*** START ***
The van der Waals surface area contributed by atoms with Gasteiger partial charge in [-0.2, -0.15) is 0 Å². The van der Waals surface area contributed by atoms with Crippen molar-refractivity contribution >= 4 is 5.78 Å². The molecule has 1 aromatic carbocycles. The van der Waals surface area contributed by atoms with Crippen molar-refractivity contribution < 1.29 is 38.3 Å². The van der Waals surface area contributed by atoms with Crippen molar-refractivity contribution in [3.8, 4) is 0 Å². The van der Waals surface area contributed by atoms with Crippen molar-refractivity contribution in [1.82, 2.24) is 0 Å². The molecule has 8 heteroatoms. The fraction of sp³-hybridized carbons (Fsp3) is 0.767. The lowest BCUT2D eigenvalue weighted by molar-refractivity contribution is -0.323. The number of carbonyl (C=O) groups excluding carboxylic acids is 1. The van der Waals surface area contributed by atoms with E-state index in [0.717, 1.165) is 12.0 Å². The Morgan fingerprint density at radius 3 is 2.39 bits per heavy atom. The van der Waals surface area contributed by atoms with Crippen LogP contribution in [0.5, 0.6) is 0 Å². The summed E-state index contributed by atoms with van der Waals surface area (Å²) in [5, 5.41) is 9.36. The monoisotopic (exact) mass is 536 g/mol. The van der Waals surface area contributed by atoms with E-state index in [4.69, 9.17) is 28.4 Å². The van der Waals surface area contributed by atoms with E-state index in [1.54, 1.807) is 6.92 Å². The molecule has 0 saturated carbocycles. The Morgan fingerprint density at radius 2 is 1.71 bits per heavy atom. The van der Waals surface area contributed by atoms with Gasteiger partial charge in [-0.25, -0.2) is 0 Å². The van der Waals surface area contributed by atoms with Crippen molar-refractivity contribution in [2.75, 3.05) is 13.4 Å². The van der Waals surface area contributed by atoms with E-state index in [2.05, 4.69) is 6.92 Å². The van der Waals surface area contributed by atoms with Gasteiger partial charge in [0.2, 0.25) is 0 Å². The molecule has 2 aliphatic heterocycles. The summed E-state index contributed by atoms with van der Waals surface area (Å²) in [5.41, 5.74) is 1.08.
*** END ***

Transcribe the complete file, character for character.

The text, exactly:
The van der Waals surface area contributed by atoms with Gasteiger partial charge in [-0.2, -0.15) is 0 Å². The van der Waals surface area contributed by atoms with Crippen molar-refractivity contribution >= 4 is 5.78 Å². The molecule has 1 aromatic carbocycles. The van der Waals surface area contributed by atoms with Crippen molar-refractivity contribution < 1.29 is 38.3 Å². The van der Waals surface area contributed by atoms with Crippen molar-refractivity contribution in [3.8, 4) is 0 Å². The van der Waals surface area contributed by atoms with Crippen molar-refractivity contribution in [1.82, 2.24) is 0 Å². The molecule has 8 heteroatoms. The fraction of sp³-hybridized carbons (Fsp3) is 0.767. The lowest BCUT2D eigenvalue weighted by molar-refractivity contribution is -0.323. The number of carbonyl (C=O) groups excluding carboxylic acids is 1. The van der Waals surface area contributed by atoms with E-state index in [0.717, 1.165) is 12.0 Å². The Morgan fingerprint density at radius 3 is 2.39 bits per heavy atom. The van der Waals surface area contributed by atoms with Crippen LogP contribution in [0.5, 0.6) is 0 Å². The summed E-state index contributed by atoms with van der Waals surface area (Å²) in [5, 5.41) is 9.36. The monoisotopic (exact) mass is 536 g/mol. The van der Waals surface area contributed by atoms with E-state index in [4.69, 9.17) is 28.4 Å². The van der Waals surface area contributed by atoms with E-state index in [1.54, 1.807) is 6.92 Å². The molecule has 0 saturated carbocycles. The Morgan fingerprint density at radius 2 is 1.71 bits per heavy atom. The van der Waals surface area contributed by atoms with Gasteiger partial charge in [-0.25, -0.2) is 0 Å². The van der Waals surface area contributed by atoms with Crippen molar-refractivity contribution in [2.75, 3.05) is 13.4 Å². The van der Waals surface area contributed by atoms with E-state index in [2.05, 4.69) is 6.92 Å². The van der Waals surface area contributed by atoms with Gasteiger partial charge in [0.2, 0.25) is 0 Å². The molecule has 2 aliphatic heterocycles. The summed E-state index contributed by atoms with van der Waals surface area (Å²) in [5.41, 5.74) is 1.08.